The 2022 Hyundai Tucson hybrid and plug-in hybrid won't come to Australia, the brand has confirmed – despite rapidly-growing sales of its closest rival, the strong-selling Toyota RAV4 Hybrid.
A Hyundai Australia spokesperson told CarAdvice both the hybrid and plug-in hybrid (PHEV) versions of the new Tucson mid-size SUV won't be offered in Australia, thanks to European-only right-hand-drive production that would make them exceedingly expensive versus their rivals Down Under.
"We aren’t selling Tucson Hybrid because the vehicle is currently built only in the Czech Republic. The Tucsons we will be selling in Australia are built in Ulsan, South Korea," said a Hyundai Australia representative.
"Although we have sourced models from the Czech Republic in the past – including ix35 – currently the exchange rate works against us heavily, as do the shipping costs, and these factors make the business case unviable.
"We always look at the possibilities of importing vehicles from a variety of plants – we currently source i30 N from the Czech Republic and will soon be taking i20 N from Turkey. But with the Tucson we can’t make the numbers work."
Top and below: US-market Hyundai Tucson plug-in hybrid. Above: European-market Hyundai Tucson Hybrid.
While the Tucson Hybrid and Plug-in Hybrid are off the table for now, Hyundai Australia suggests that should exchange rates and other costs tip in our favour, the eco-friendly Tucson models could make their way to Australia.
"The vehicle will be a fantastic performer and would be a strong player in this market against its key rivals, but at this point we won’t be taking either the hybrid or the plug-in hybrid," the spokesperson concluded.
Ensuring competitive pricing is key to success in the mid-size hybrid SUV category in Australia, given an entry-level Toyota RAV4 Hybrid can be had locally for as little as $37,070 before on-road costs (or around $41,000 drive-away, depending on state) – just $2375 more than its petrol-only, front-wheel-drive equivalent.
On the plug-in hybrid front, pricing for the MG HS Plug-in Hybrid starts from $46,990 drive-away, with the Chinese SUV available locally in a sole, fully-loaded variant, comparable on features to the range-topping Tucson Highlander.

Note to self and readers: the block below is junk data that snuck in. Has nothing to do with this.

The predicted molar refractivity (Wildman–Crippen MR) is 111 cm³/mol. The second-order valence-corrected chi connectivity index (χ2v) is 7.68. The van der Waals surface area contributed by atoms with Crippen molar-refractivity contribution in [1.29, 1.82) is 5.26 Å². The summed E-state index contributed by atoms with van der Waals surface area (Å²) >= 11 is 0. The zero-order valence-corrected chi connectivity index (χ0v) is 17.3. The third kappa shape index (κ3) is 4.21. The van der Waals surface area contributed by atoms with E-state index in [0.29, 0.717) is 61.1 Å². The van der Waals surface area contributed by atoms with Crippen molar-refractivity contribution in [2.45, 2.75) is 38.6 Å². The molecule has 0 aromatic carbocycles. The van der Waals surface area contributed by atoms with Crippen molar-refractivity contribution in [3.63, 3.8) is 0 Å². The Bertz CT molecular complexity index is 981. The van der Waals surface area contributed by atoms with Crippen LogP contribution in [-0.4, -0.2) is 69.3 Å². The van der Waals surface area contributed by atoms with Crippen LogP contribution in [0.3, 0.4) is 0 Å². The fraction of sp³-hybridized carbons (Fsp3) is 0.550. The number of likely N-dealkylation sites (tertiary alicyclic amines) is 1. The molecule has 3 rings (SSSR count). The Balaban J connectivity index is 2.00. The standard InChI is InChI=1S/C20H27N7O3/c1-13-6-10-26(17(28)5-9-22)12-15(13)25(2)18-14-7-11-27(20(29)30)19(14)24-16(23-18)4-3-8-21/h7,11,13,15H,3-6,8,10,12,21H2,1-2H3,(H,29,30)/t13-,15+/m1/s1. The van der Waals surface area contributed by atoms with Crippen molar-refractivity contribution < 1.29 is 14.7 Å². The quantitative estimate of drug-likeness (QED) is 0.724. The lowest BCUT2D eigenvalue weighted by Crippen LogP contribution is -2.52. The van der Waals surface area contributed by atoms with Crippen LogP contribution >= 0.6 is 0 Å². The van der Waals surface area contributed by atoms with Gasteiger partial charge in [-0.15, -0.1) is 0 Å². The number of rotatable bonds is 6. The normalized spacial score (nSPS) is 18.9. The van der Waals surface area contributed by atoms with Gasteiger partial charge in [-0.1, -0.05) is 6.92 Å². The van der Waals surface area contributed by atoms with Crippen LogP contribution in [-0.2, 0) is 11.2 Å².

Other electrified mid-size SUV competitors range from the Mitsubishi Outlander PHEV and Subaru Forester Hybrid, to the upcoming Ford Escape and Peugeot 3008 plug-in hybrids due in early 2022 and the second half of 2021 respectively.
Hyundai will import a hybrid version of the larger Santa Fe to Australia later this year, likely thanks to the availability of right-hand-drive production alongside its standard counterpart in South Korea.
Powering the Tucson Hybrid is a 1.6-litre turbo petrol engine paired to a 44kW electric motor, sending 169kW to the front or all wheels for combined fuel economy of 5.7L/100km – 0.1L/100km less than a flagship, front-wheel-drive Toyota RAV4 Hybrid, according to stricter European WLTP testing measurements.
Meanwhile, the Tucson Plug-in Hybrid mates an uprated 67kW/304Nm electric motor and a 13.8kWh battery to the 1.6-litre turbo petrol engine to produce 195kW, sent to all wheels as standard through a six-speed automatic transmission (shared with the Hybrid).
Hyundai claims an all-electric driving range on the WLTP test cycle of 56 kilometres. Combined fuel economy figures for the PHEV have yet to be confirmed.
The 2022 Hyundai Tucson is on sale now in Australia in petrol-only guise. Stay tuned to CarAdvice for all the latest on the Hybrid and Plug-in Hybrid models.